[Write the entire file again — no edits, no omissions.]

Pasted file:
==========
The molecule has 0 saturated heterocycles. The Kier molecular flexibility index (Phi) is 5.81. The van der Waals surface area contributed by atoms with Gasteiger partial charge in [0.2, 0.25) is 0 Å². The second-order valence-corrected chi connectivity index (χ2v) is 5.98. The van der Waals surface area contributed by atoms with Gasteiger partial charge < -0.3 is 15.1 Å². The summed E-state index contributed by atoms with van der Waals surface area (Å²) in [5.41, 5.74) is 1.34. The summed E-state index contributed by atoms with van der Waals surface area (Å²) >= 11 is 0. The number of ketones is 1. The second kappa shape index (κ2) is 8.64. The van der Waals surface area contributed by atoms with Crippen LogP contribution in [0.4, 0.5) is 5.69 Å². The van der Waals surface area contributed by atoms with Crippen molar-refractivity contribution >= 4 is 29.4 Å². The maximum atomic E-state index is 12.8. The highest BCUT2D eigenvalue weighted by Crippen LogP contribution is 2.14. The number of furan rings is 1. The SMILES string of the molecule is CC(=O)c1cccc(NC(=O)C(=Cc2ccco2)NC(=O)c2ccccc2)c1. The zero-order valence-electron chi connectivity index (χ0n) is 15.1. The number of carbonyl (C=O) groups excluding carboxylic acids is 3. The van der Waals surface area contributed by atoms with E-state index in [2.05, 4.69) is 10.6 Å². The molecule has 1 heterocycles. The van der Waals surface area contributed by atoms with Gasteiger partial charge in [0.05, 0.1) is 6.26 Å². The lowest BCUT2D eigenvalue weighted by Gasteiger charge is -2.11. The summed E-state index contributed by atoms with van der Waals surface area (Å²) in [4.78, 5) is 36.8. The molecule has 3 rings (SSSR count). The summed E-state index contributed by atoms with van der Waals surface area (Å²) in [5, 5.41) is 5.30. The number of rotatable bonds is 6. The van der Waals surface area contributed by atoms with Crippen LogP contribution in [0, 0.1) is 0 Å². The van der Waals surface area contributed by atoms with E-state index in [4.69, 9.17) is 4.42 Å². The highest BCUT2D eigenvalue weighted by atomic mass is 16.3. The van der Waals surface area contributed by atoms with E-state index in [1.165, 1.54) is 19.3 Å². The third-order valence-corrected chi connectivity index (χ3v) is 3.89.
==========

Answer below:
The molecule has 0 saturated heterocycles. The Kier molecular flexibility index (Phi) is 5.81. The van der Waals surface area contributed by atoms with Gasteiger partial charge in [0.2, 0.25) is 0 Å². The second-order valence-corrected chi connectivity index (χ2v) is 5.98. The van der Waals surface area contributed by atoms with Gasteiger partial charge < -0.3 is 15.1 Å². The summed E-state index contributed by atoms with van der Waals surface area (Å²) in [5.41, 5.74) is 1.34. The summed E-state index contributed by atoms with van der Waals surface area (Å²) >= 11 is 0. The number of ketones is 1. The second kappa shape index (κ2) is 8.64. The van der Waals surface area contributed by atoms with Crippen LogP contribution in [0.4, 0.5) is 5.69 Å². The van der Waals surface area contributed by atoms with Crippen molar-refractivity contribution >= 4 is 29.4 Å². The maximum atomic E-state index is 12.8. The highest BCUT2D eigenvalue weighted by Crippen LogP contribution is 2.14. The number of furan rings is 1. The SMILES string of the molecule is CC(=O)c1cccc(NC(=O)C(=Cc2ccco2)NC(=O)c2ccccc2)c1. The zero-order valence-electron chi connectivity index (χ0n) is 15.1. The number of carbonyl (C=O) groups excluding carboxylic acids is 3. The van der Waals surface area contributed by atoms with E-state index in [2.05, 4.69) is 10.6 Å². The molecule has 1 heterocycles. The van der Waals surface area contributed by atoms with Gasteiger partial charge in [0.05, 0.1) is 6.26 Å². The lowest BCUT2D eigenvalue weighted by Gasteiger charge is -2.11. The summed E-state index contributed by atoms with van der Waals surface area (Å²) in [4.78, 5) is 36.8. The molecule has 3 rings (SSSR count). The summed E-state index contributed by atoms with van der Waals surface area (Å²) in [5, 5.41) is 5.30. The number of rotatable bonds is 6. The van der Waals surface area contributed by atoms with Crippen LogP contribution in [0, 0.1) is 0 Å². The van der Waals surface area contributed by atoms with E-state index in [4.69, 9.17) is 4.42 Å². The highest BCUT2D eigenvalue weighted by atomic mass is 16.3. The van der Waals surface area contributed by atoms with E-state index in [1.165, 1.54) is 19.3 Å². The third-order valence-corrected chi connectivity index (χ3v) is 3.89.